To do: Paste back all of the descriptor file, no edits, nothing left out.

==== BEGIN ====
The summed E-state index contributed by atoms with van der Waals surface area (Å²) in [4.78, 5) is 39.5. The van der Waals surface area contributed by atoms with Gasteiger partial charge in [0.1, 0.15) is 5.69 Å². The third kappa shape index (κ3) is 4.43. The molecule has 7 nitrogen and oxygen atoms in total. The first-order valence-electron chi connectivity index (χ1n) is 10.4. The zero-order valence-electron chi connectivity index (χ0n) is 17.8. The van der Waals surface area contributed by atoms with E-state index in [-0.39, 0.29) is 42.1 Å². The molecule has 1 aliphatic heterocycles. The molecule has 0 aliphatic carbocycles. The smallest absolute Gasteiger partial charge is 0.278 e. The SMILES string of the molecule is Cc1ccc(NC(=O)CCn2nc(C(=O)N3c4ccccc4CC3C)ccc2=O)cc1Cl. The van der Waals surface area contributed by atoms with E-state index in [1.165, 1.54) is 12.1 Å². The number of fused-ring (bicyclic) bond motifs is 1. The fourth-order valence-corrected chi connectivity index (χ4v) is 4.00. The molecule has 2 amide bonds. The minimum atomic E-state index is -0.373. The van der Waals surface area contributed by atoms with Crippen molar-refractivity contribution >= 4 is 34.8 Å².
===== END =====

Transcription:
The summed E-state index contributed by atoms with van der Waals surface area (Å²) in [4.78, 5) is 39.5. The van der Waals surface area contributed by atoms with Gasteiger partial charge in [0.1, 0.15) is 5.69 Å². The third kappa shape index (κ3) is 4.43. The molecule has 7 nitrogen and oxygen atoms in total. The first-order valence-electron chi connectivity index (χ1n) is 10.4. The zero-order valence-electron chi connectivity index (χ0n) is 17.8. The van der Waals surface area contributed by atoms with E-state index in [-0.39, 0.29) is 42.1 Å². The molecule has 1 aliphatic heterocycles. The molecule has 0 aliphatic carbocycles. The smallest absolute Gasteiger partial charge is 0.278 e. The SMILES string of the molecule is Cc1ccc(NC(=O)CCn2nc(C(=O)N3c4ccccc4CC3C)ccc2=O)cc1Cl. The van der Waals surface area contributed by atoms with E-state index in [1.165, 1.54) is 12.1 Å². The number of fused-ring (bicyclic) bond motifs is 1. The fourth-order valence-corrected chi connectivity index (χ4v) is 4.00. The molecule has 2 amide bonds. The minimum atomic E-state index is -0.373. The van der Waals surface area contributed by atoms with Crippen molar-refractivity contribution >= 4 is 34.8 Å².